CORONAVIRUS/Taiwan COVID-19 News Brief: May 20

05/20/2022 10:55 PM
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Junior high school students are seen at an examination hall set up in Taipei Friday, ahead of the comprehensive exam for further education held on the weekend. CNA photo May 20, 2022
Junior high school students are seen at an examination hall set up in Taipei Friday, ahead of the comprehensive exam for further education held on the weekend. CNA photo May 20, 2022

Taipei, May 20 (CNA) Taiwan reported 85,761 new COVID-19 cases Friday -- 85,720 domestically transmitted and 41 contracted abroad -- and 49 deaths from the disease, according to the Central Epidemic Command Center (CECC).

Here are some of the latest developments regarding the COVID-19 situation around Taiwan on Friday:

Most schools to move classes online next week

As of press time, 19 of the 22 counties and cities in Taiwan will suspend in-person classes at elementary and high schools for the week starting May 23, with the Ministry of Health and Welfare expecting the current surge in COVID-19 infections to peak in the coming days.

New Taipei said nearly all elementary and high schools in seven high-risk districts -- Sanchong, Luzhou, Xinzhuang, Zhonghe, Yonghe, Banqiao and Tucheng -- have decided to move classes online next week, while schools in other districts will announce their own decisions.

Kinmen County will only move elementary school classes online next week, while Lienchiang County said whether students need to attend schools on the Matsu Islands would be decided based on the situation in individual schools.

Meanwhile, the Ministry of Education's daily COVID-19 statistics showed that another 7,862 students at all levels were confirmed as infected Friday, bringing the total number of students contracting the virus this year to 124,199.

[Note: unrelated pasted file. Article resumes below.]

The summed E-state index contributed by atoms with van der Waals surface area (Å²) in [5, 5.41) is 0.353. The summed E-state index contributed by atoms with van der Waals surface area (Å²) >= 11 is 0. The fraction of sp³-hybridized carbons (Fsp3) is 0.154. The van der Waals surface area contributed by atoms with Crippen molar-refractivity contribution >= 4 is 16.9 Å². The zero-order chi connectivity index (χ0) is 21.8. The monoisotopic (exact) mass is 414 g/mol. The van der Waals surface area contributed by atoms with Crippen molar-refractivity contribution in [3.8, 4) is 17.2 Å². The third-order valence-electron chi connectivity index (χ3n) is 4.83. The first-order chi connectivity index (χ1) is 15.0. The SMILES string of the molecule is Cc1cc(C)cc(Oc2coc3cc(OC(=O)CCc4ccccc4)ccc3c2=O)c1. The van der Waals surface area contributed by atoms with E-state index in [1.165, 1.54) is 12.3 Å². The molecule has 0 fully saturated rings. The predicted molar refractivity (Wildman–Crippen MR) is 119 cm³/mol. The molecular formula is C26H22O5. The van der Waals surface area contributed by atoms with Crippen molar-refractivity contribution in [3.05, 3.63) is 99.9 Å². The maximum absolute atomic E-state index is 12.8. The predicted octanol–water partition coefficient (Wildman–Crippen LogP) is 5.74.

According to the ministry, 380 schools -- elementary schools, high schools and universities -- moved all classes online, while 1,998 schools suspended some in-person classes.

The figures do not include imported cases reclassified as domestic ones, nor retroactively removed cases. As of May 20, Taiwan recorded 1,129,232 domestic cases in 2022, while the total number of imported cases rose to 12,432 from 2,396 on Jan. 1.
The figures do not include imported cases reclassified as domestic ones, nor retroactively removed cases. As of May 20, Taiwan recorded 1,129,232 domestic cases in 2022, while the total number of imported cases rose to 12,432 from 2,396 on Jan. 1.

Rollout of vaccine shots for children

Since all classes will be moved online, Kaohsiung City government said it will begin the rollout of the Pfizer-BioNTech (BNT) vaccine for children on campus on May 30.

Meanwhile, Pingtung County government said before the rollout of the Pfizer-BNT vaccine for children on campus on May 30, the 33 government-run public health centers in the county will offer the vaccine from May 26-28.

Kaohsiung Veterans General Hospital's Pingtung Branch, Paochien Hospital, the health ministry's Hengchun Tourism Hospital and Fuying University Hospital have scheduled special clinics to administer the Pfizer-BNT vaccine for children on May 25, the county government said.

Can employers ask for proof of vaccination at job interviews?

In response to reports about job seekers being asked to show proof of COVID-19 vaccination during interviews, the Ministry of Labor said Friday that an employer can only ask for such personal information with a good reason.

For example, the CECC introduced on April 22 a rule requiring people working at certain places, such as schools, cinemas, gyms, funeral parlors and hospitals to have three doses of the COVID-19 vaccine, unless they meet certain criteria. As such, it is perfectly legal to ask applicants for such positions to show their vaccination record at job interviews, the ministry said.

(By Kay Liu)

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